Who may have the answer for inclusion in the learning of children and young people with disabilities is Smartick, which brings a new method of learning mathematics for children. Basically, the program incorporates artificial intelligence that creates personalized sessions that are tailored to each student’s math skills and learning pace.

Aimed at children ages 4 to 14 years, the program generates exercises in real time, providing instant feedback, corrections and interactive tutorials. One of the main proposals of this new method is to be inclusive for students with Attention Deficit Disorder with Hyperactivity (ADHD), Down Syndrome, Asperger, dyslexia, autism and giftedness.

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, Smartick’s spokesperson, Eduarda Alves, says that the method was created in response to the growing number of students with low performance in mathematics, under the premise of suiting everyone, regardless of their level of knowledge. “With the Smartick method and all the adaptability it proposes, we were able to help democratize the teaching of mathematics. Because it is ideal for serving a variety of students, who in a school class would possibly not have such personalized attention,” he explains.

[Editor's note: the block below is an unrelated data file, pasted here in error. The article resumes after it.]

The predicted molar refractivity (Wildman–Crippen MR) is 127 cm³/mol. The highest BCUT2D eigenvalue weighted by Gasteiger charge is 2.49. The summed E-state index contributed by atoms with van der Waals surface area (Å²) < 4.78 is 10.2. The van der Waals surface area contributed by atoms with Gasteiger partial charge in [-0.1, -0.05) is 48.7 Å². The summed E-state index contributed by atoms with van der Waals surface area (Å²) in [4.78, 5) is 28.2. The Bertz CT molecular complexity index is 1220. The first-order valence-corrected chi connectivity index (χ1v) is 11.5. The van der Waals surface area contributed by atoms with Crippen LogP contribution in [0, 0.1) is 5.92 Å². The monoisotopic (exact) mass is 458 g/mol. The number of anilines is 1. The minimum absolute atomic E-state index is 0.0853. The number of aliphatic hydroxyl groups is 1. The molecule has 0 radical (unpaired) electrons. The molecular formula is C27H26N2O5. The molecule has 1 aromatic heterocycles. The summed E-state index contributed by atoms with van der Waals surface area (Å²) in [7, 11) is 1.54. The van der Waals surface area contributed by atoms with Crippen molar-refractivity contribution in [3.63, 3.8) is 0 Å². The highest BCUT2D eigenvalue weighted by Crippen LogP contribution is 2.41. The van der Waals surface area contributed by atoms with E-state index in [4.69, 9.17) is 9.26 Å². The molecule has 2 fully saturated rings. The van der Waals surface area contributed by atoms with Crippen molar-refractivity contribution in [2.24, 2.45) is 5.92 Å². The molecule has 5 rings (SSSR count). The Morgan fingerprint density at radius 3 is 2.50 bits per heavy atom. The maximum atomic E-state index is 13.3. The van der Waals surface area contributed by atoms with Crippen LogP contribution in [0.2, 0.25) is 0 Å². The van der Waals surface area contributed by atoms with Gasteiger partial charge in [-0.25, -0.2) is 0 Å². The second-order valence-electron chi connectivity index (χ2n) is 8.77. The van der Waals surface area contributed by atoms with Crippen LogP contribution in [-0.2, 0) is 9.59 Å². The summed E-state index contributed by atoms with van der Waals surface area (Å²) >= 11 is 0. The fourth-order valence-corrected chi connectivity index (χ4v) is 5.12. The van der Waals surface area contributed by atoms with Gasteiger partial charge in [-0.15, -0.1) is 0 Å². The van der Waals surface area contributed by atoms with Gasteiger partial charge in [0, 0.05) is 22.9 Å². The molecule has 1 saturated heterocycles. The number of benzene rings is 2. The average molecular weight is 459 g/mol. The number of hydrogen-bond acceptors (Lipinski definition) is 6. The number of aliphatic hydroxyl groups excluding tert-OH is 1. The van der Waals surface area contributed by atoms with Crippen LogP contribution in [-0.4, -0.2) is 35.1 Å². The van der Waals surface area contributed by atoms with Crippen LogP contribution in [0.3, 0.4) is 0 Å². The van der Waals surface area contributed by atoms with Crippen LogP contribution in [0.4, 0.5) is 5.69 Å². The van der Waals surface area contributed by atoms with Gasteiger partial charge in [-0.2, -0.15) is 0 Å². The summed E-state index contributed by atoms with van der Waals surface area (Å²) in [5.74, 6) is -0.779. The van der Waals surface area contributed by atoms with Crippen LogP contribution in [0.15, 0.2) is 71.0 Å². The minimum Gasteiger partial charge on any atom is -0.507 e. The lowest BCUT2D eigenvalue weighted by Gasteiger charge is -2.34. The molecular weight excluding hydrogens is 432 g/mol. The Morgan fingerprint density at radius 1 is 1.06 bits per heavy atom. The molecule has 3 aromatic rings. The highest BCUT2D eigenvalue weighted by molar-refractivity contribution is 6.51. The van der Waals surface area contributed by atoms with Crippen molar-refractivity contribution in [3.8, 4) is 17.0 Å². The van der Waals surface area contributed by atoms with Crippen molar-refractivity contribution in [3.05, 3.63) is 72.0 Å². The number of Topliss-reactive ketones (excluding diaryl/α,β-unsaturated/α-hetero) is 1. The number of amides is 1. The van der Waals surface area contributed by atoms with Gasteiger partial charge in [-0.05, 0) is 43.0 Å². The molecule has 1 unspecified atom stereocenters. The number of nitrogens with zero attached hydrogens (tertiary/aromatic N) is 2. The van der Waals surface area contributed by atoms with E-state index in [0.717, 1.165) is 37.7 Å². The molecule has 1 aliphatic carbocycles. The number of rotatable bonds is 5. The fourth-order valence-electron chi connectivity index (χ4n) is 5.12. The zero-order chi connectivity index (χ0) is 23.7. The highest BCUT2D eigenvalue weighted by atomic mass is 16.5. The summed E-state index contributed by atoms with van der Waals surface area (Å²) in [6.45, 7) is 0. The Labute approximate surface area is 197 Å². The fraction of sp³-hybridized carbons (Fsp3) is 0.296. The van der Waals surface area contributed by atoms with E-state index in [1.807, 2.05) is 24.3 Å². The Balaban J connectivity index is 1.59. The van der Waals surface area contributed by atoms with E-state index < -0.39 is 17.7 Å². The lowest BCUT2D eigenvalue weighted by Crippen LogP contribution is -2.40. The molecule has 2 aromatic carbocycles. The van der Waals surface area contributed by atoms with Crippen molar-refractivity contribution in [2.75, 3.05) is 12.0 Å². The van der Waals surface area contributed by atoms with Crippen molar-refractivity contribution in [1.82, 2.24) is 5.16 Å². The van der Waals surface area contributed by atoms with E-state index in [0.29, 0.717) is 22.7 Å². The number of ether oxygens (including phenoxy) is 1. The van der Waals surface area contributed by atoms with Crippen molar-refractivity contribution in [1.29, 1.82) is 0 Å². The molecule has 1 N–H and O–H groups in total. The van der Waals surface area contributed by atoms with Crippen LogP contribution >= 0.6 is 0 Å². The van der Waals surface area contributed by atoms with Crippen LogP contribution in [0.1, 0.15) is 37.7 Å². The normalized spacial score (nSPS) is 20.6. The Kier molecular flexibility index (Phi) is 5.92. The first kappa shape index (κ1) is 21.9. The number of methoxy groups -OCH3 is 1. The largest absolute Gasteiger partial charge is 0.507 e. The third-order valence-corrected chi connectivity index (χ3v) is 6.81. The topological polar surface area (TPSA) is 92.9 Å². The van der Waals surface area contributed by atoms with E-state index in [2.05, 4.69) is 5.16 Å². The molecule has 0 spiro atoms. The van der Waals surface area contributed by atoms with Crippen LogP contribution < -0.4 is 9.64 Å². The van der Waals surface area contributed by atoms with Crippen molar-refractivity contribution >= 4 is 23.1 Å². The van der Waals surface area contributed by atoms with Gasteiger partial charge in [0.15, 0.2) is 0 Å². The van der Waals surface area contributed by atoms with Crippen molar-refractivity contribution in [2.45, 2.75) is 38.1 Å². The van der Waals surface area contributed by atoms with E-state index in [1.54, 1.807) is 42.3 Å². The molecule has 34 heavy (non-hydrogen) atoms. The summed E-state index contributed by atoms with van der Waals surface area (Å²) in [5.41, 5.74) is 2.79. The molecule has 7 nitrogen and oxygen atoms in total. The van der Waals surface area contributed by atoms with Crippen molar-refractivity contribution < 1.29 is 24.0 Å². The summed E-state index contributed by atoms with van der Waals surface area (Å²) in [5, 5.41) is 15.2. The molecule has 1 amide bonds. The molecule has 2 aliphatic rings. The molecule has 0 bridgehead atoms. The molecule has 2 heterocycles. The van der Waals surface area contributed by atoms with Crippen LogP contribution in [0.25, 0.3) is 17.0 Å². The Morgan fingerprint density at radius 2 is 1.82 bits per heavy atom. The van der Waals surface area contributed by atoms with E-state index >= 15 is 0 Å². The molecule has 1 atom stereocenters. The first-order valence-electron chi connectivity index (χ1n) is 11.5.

Asked how this inclusion is done in practice, Eduarda clarifies that Smartick has a pedagogical team, which provides personalized follow-up to each student and is available to resolve any doubts, both from students and their guardians. “Another differential of the method is the positive reinforcement used and the gamification of the platform, with which it is possible to work on the intrinsic motivation of children and encourage them, without forgetting the main objective, which is the autonomous learning of mathematics”, he says. .

According to the spokesperson, a teaching method that follows the child’s pace and not the other way around, allows greater chances that the basic contents are well assimilated, favoring the child to go advancing in complexity without leaving “holes” in your learning. “Thinking about positive impacts, in addition to optimizing teaching time, it enhances the child’s learning, and attributes other skills simultaneously, such as autonomy, agility, logical reasoning, independence, and self-esteem, for example, since the teaching is being done in the right way and ideally the reality of it”, adds Eduarda.

One of the users of this method is Manuel Martin, from Spain, who now resides in the United Kingdom. He was “detected” with dyscalculia at 14 years old, and at school, he struggled with additions, subtracts and number series. “In high school, the biggest difficulties with math were that I misrepresented signs and numbers in the middle of long problems, but other than that I never had problems with the logic of the questions, I always knew how to use the proper method for a given solution, in fact I really liked it. I did computer engineering and, luckily, now the machines do the operations for me”, he says.